The following discussion of the Buddhist parable of the raft is excerpted from our online course, Secular Dharma. In the course, Stephen and Martine Batchelor lay out a new vision for understanding and practicing dharma in the contemporary world. Through these traditional parables, Stephen and Martine investigate the core elements of Buddhist thought and introduce practices geared toward the way we live today.
The Parable of the Raft
Imagine, friends, a man in the course of a journey who arrives at a great expanse of water, whose near bank is dangerous and whose far bank offers safety. But there is no ferryboat or bridge to take him across the water. So he thinks: ‘What if I collected grass, twigs, branches and leaves and bound them together as a raft? Supported by the raft and by paddling with my hands and feet, I should then be able to reach the far bank.’
“He does this and succeeds in getting across.
“On arriving at the far bank, it might occur to him: ‘This raft has been very helpful indeed. What if I were to hoist it on my head or shoulders, then proceed on my journey?’ Now, what do you think? By carrying it with him, would that man be doing what should be done with a raft?’
“’No, sir,’ replied his audience.
“’So what should he do with the raft? Having arrived at the far bank, he might think: ‘Yes, this raft has been very useful, but now I should just haul it onto dry land or leave it floating in the water, and then continue on my journey.’ In this way the man would be doing what should be done with that raft.
“The dharma too is like a raft. It serves the purpose of crossing over, not the purpose of grasping.
“When you understand that the dharma is like a raft, and that you should let go even of positive things (dhamma), then how much more so should you let go of negative things (adhamma).” [MN 22]
This parable very clearly expresses an experience that many people in the time of Siddhartha Gautama would have had. Gautama lived at a point of great transition and change in Indian society. People were leaving their familiar rural environments that generations of their ancestors would have known and setting out on a journey into the unknown. Most of them would have been heading for new urban centers that were springing up throughout the India of the Buddha’s time. So this image of a person arriving at a riverbank would have spoken to the experience of many of Gautama’s followers, be they monks, nuns, laypeople, or any other persons who would have been repeatedly encountering serious obstacle in their lives.
Today, we can likewise understand this parable as referring to how life is constantly throwing new, unprecedented situations in our way. We keep finding ourselves in situations where the old solutions don’t seem to work anymore. It may be in terms of our philosophy of life or religious beliefs, or it may simply be that what has worked reasonably well so far in our lives, no longer seems to be effective. We hit obstacles, hindrances, and blockages—language that we find throughout the Buddhist tradition. And the way to deal with these situations is to employ the imagination and transform the resources that are already close to hand.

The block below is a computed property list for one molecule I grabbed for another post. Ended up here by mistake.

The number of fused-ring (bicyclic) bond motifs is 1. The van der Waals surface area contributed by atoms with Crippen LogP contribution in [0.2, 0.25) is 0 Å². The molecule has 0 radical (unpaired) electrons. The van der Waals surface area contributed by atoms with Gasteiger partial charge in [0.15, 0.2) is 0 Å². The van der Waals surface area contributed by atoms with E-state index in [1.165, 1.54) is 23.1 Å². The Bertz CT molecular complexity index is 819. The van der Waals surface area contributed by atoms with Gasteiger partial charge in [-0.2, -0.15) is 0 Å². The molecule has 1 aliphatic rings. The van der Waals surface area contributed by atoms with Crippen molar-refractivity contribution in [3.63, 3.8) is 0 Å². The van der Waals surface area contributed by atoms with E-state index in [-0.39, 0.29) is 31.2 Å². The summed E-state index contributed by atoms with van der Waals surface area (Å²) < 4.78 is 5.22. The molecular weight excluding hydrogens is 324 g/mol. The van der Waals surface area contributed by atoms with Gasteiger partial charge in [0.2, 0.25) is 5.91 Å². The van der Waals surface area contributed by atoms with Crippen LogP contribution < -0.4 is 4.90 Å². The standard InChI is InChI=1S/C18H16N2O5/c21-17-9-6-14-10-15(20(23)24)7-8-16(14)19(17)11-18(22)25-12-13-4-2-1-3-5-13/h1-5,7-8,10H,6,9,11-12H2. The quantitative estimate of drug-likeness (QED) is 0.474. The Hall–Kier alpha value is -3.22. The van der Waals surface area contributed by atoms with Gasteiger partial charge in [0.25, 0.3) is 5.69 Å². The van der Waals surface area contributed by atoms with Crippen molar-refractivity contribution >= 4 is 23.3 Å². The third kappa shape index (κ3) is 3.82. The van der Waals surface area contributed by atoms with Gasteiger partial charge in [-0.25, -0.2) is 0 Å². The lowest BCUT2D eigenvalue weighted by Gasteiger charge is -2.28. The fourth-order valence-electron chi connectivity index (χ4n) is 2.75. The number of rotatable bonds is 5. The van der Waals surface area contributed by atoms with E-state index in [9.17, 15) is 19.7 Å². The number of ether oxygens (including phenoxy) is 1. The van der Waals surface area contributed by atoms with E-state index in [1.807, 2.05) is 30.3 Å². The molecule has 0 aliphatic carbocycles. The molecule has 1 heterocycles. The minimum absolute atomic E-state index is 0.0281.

The person in the parable has to think, How can I get across this body of water? No one is there to tell him what to do. He has to figure this out for himself. He has to be imaginative and resourceful.
In this case, he looks around and finds whatever is within his reach that can float on water and be tied together. That is all he needs to build his raft.
Likewise, rather than simply following time-honored teachings, philosophies, and beliefs, we need to be more resourceful and more imaginative in how this practice of dharma is able to respond effectively to the needs we face in the kind of world we live in today. It calls for the imagination. A secular dharma approach is one that values the power of each practitioner’s own imagination and resourcefulness.
What the parable also is telling us is that the dharma is understood as a means not as an end. The practice of the dharma is very effective in resolving certain issues that might be obstructing us. But once it’s done its work, we can let go of it. If we become attached to the dharma, Buddhism, or any other form of religious practice—if we hold on to it as intrinsically valuable—it can turn into an obstacle, a burden that you keep carrying on your back even though you no longer have any need for it.
Here, Gautama presents us with the challenge of letting go of the very things that have been so helpful to us in the past and opening up a future in which we have the courage, the faith, and the capacity to move forward on our own resources and under our own steam.
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